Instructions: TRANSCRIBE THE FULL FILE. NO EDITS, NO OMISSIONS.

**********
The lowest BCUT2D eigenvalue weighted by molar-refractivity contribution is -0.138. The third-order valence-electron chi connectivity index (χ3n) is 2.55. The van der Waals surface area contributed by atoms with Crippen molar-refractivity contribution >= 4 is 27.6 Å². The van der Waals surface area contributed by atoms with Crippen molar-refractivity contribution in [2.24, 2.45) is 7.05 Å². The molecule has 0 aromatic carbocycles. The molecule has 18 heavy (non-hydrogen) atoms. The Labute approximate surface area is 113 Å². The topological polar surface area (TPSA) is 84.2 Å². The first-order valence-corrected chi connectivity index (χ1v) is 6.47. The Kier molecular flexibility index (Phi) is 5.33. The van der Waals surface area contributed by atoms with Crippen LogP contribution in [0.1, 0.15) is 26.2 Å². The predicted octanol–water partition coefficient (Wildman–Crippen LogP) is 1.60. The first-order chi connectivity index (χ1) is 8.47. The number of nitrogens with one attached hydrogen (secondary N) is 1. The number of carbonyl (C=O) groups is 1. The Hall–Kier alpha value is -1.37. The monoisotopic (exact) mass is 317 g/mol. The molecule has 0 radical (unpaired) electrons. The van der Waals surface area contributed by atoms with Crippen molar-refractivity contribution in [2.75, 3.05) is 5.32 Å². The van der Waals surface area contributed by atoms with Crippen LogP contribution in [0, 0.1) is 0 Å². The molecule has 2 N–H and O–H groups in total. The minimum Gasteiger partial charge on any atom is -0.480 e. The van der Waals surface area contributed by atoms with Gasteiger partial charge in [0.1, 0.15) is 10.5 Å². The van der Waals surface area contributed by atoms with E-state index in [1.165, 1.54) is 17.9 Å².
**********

The lowest BCUT2D eigenvalue weighted by molar-refractivity contribution is -0.138. The third-order valence-electron chi connectivity index (χ3n) is 2.55. The van der Waals surface area contributed by atoms with Crippen molar-refractivity contribution >= 4 is 27.6 Å². The van der Waals surface area contributed by atoms with Crippen molar-refractivity contribution in [2.24, 2.45) is 7.05 Å². The molecule has 0 aromatic carbocycles. The molecule has 18 heavy (non-hydrogen) atoms. The Labute approximate surface area is 113 Å². The topological polar surface area (TPSA) is 84.2 Å². The first-order valence-corrected chi connectivity index (χ1v) is 6.47. The Kier molecular flexibility index (Phi) is 5.33. The van der Waals surface area contributed by atoms with Crippen LogP contribution in [0.1, 0.15) is 26.2 Å². The predicted octanol–water partition coefficient (Wildman–Crippen LogP) is 1.60. The first-order chi connectivity index (χ1) is 8.47. The number of nitrogens with one attached hydrogen (secondary N) is 1. The number of carbonyl (C=O) groups is 1. The Hall–Kier alpha value is -1.37. The monoisotopic (exact) mass is 317 g/mol. The molecule has 0 radical (unpaired) electrons. The van der Waals surface area contributed by atoms with Crippen molar-refractivity contribution in [2.75, 3.05) is 5.32 Å². The van der Waals surface area contributed by atoms with Crippen LogP contribution in [0, 0.1) is 0 Å². The molecule has 2 N–H and O–H groups in total. The minimum Gasteiger partial charge on any atom is -0.480 e. The van der Waals surface area contributed by atoms with Gasteiger partial charge in [0.1, 0.15) is 10.5 Å². The van der Waals surface area contributed by atoms with E-state index in [1.165, 1.54) is 17.9 Å².